Wolfson, that's why I thought it was a flute. IIRC the other named interlude (digression: most of the songs on that album have names for the instrumental interludes, e.g., "The Court of the Crimson King" including "The Return of the Fire Witch" and "The Dance of the Puppets"; I long thought this was mere pretension but someone, I think Chris, told me that by having more compositions on the album they got more royalties) has live flute, but since it's been ten years I could remember wrong. There's flute on "I Talk to the Wind," though, isn't there?

Anyway, the question of whether we hear a flute is a live philosophical issue. (Or is it many flutes, if the different notes on the mellotron tapes were each played by a different flute?) I don't know much about it, but Ken/ dall Wal/ ton argues in "Transparent Pictures" when we look at a photograph we actually see, remote in time and space, the object photographed. Presumably this could be extended to recorded sound. Gareth Evans, I believe, provides arguments against this kind of view. So maybe that would mean that when we hear a recording of a flute played by a mellotron we hear a flute.

Of course if we don't hear the thing when we hear a recording of it, we don't even hear a mellotron when we hear a recording of "The Court of the Crimson King." We might also think that, in order to hear the thing in the recording, the recording must bear some fairly natural relation to the original sounds, which might be a way of arguing that we hear the mellotron but not the original flute. But this might run afoul of the use of studio trickery to put together natural-sounding recordings from a bunch of different takes. So: I don't know.

Posted by: Matt Weiner at January 8, 2007 09:07 AM

Aidan -- Sort of a reminder that the blog still exists as a living occasionally updated entry; also maybe it works as a reminder for those who have it in their RSS feeds.

Posted by: Matt Weiner at January 8, 2007 09:09 AM

I've heard the same thing about having multiple titles on the album.

Kend/ all Wal/ ton argues in "Transparent Pictures" when we look at a photograph we actually see, remote in time and space, the object photographed.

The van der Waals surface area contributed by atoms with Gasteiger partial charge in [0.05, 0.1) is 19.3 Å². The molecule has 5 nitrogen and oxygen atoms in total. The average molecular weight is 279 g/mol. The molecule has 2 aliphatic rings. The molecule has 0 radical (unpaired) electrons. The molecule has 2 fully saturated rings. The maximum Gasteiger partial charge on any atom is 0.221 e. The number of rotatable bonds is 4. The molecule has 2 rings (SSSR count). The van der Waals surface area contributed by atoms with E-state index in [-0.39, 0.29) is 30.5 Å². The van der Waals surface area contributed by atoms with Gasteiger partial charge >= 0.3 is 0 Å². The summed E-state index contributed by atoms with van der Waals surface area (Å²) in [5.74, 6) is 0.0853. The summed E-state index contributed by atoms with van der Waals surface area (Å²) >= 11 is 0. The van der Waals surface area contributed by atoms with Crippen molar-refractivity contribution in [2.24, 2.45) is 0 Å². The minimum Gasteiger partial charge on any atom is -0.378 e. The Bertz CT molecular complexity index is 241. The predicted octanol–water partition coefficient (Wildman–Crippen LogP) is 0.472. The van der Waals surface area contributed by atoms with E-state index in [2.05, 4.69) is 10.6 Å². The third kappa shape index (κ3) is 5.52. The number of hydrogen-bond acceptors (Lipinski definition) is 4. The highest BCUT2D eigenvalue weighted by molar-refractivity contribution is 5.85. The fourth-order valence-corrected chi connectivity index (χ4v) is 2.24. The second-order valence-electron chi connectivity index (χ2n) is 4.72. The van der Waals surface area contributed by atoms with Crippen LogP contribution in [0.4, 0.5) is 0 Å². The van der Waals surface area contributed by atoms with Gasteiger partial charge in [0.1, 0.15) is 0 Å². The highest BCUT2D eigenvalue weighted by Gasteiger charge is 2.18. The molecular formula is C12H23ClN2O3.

This seems, initially, so batty that I should probably read the article.

Posted by: ben wolfson at January 9, 2007 10:40 AM

Bas van Fraassen has argued that we do not, in a strict sense, "see" through a microscope, in part because the image we are presented is something that we could never observe directly without an instrument. Ian Hacking famously criticized this position, although I think it has some worth; I can make you an image of a small part of the sky as seen by a radio telescope in New Mexico, but when you look at this, are you seeing in radio waves? That seems a dubious stretch of what it means to "see." Would it be "seeing" if I hooked up some vision goggles to my computer to project the image into your eyes? Not likely. Equating a false-color image like a radar weather map to vision would also seem to do violence to the notion of seeing.

On the other hand, when you look at a photograph, you must be seeing something. We are all familiar with the idea that some politician does or doesn't look like John F. Kennedy, but how many of us ever saw JFK (other than Matt's uncle?) In a world saturated with images of JFK, does it make sense to say that we haven't ever seen him?

So as a challenge I suggest that it is possible to make a coherent argument that you see some things represented in photographs, yet don't see other things even though the light from (a representation of) them appears to be directly entering your eyeball. I'm not going to make that argument though, because I'm an empiricist, or a mechanic: if you can't talk about it, point to it.

Posted by: Ben at January 9, 2007 06:34 PM